My Sister's Shadow

11 November 2018

My most memorable instance of failure occurred during my junior year when I failed to be on the Distinguished Honor Roll. This might seem trivial to many people but they do not have the same drive as I do to be on that list published in the newspaper that no one actually reads. Although my self-motivation drove me to attempt to earn a place in the Academic Hall of Fame–a place reserved for those students that achieve Distinguished Honor Roll status every marking period of their high school career, my driving force has a secondary component to it: my sister, Lauren.

I have always been in Lauren’s shadow when it comes to academics. Being the second child and in similar classes as my sister, we shared many of the same teachers. We both attended the same Catholic elementary/middle school so it is safe to say that everyone knew we were sisters especially since she is only two years my senior. Being the quintessential student, she was valedictorian of her graduating eighth grade class. What rank was I? My graduating class had two valedictorians and I was right behind them in third place. As usual, I was one step behind Lauren.

The shadowing continued in high school. Lauren was a model student and all of her teachers loved her, which worked both to my advantage and disadvantage.Our last name did not raise up the red flag like I am sure some surnames did, but it also meant I was expected to be similar to my predecessor. I should also mention that she was the valedictorian of her high school graduating class. I truly was ecstatic for her and extremely proud, but I cannot say I was surprised.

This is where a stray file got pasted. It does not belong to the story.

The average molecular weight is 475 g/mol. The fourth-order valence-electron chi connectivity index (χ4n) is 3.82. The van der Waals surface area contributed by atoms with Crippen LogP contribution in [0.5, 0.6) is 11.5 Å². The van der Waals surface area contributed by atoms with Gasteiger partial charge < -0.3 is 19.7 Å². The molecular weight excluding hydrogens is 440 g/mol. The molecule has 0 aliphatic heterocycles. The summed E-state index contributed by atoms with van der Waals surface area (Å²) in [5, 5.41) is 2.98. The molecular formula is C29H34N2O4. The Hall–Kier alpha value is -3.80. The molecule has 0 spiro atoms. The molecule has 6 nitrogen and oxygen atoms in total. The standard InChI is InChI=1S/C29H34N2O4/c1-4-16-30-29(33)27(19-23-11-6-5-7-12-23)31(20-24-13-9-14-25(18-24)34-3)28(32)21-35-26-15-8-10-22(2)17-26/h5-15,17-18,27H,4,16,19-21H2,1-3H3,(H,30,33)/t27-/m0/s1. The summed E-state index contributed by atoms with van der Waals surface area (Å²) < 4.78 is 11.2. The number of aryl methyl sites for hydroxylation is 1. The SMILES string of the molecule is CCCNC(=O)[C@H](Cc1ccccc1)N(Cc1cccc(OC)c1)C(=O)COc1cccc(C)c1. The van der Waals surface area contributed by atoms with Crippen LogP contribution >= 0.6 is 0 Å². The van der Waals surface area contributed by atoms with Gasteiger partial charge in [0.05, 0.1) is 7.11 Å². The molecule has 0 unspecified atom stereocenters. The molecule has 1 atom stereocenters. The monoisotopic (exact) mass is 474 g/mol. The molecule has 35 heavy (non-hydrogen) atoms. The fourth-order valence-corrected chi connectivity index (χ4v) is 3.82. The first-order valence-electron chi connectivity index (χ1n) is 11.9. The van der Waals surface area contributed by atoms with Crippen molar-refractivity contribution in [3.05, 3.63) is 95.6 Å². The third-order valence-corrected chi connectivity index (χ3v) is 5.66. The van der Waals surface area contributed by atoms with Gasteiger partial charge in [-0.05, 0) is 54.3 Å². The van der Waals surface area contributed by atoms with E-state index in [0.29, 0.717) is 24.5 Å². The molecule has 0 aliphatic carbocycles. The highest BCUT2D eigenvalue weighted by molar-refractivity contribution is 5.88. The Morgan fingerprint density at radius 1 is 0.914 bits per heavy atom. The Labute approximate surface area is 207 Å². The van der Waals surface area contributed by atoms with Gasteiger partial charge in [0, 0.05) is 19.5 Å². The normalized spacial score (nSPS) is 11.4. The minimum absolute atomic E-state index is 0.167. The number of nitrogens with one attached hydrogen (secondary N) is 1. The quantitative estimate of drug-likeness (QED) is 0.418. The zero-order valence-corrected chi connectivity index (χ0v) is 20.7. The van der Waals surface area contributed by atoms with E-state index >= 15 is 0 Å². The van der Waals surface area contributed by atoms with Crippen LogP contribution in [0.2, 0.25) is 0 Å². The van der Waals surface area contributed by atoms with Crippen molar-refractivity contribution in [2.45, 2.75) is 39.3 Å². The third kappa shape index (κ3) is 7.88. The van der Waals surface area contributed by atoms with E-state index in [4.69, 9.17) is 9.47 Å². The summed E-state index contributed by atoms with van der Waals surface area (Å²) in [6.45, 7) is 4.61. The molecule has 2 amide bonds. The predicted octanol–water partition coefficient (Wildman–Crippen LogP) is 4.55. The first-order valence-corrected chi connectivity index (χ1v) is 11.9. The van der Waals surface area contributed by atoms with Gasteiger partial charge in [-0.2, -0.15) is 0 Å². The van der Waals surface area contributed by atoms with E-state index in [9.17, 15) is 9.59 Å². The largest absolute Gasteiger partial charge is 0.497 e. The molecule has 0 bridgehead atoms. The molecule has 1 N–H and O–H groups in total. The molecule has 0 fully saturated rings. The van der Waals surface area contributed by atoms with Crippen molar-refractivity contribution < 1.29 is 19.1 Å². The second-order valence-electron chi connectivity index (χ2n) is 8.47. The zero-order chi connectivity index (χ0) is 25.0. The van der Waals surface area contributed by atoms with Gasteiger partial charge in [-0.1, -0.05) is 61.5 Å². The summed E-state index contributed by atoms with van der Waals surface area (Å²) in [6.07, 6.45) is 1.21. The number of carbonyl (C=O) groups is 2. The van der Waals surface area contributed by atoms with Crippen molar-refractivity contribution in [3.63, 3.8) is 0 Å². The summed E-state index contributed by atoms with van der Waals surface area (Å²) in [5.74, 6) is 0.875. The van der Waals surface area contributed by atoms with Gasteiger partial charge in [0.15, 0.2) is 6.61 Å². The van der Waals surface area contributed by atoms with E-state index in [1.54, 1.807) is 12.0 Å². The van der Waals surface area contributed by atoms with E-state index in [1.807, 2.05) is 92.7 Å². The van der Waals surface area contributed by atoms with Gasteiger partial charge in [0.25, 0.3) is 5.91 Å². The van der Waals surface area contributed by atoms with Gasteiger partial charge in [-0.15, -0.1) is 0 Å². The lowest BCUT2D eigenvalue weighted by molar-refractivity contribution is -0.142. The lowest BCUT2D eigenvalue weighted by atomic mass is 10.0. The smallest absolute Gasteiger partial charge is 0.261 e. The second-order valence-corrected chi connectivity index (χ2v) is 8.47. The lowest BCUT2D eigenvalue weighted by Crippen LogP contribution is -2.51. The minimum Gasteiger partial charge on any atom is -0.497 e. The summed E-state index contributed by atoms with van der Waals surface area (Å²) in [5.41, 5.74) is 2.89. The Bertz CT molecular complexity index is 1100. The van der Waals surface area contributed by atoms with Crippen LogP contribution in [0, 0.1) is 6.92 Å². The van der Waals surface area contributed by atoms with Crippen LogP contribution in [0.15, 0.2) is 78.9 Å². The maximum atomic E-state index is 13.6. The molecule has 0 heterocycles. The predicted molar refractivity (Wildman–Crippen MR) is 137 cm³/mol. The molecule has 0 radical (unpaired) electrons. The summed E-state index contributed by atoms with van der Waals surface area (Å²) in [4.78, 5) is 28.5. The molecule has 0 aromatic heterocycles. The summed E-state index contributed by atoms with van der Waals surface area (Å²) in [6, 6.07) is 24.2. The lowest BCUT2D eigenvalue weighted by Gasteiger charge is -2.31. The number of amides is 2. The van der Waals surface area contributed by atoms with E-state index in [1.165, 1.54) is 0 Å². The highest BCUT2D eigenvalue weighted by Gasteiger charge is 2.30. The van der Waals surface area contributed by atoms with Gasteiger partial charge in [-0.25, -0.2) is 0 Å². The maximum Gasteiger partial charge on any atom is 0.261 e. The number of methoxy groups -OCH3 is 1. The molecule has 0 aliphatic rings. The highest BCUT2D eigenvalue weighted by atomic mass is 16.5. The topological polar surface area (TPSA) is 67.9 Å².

Throughout my freshman and sophomore years, there would be a teacher here and there that knew Lauren, but then I became a junior. During my junior year every single one of my teachers had taught Lauren, and many had her in their class within the past year. I always work extremely hard in school and try my best to do well, but it is hard to stand out against someone who did the best that one can possibly do. I am not a jealous younger sister who despises everything her older sister has accomplished–that is not me at all. However, I do want my hard work to stand out academically for once in my life.

Distinguished Honor Roll presented me with an opportunity to tie with Lauren in something academic, something I had been pushing myself to do for years. I always motivated myself to work hard for me, but I still managed to remain in her shadow.

As a friend once told me, “Lauren’s blanket has no holes in it. She excels in all subjects.” This “blanket” that my sister wove gave me little opportunity to shine. This is the underlying reason I wanted so desperately to be on Distinguished Honor Roll. Failing to make it during that fateful first marking period of junior year denied me something I had been working for since sixth grade–the opportunity to be on my sister’s level academically.

My teachers reassure me that they do not compare me to my sister, and my parents always go out of their way to make sure that I know they are proud of me. However, none of this can help when I constantly compare myself to her. The only comparison that matters is the one that I make and how I view myself. College will provide an opportunity for me to establish myself as an individual and to practice being happy with my best. There will be no one to compare my sister and me at college and, most importantly, I will finally be able to stop comparing myself to her. I will have a fresh start, something I have never had before.

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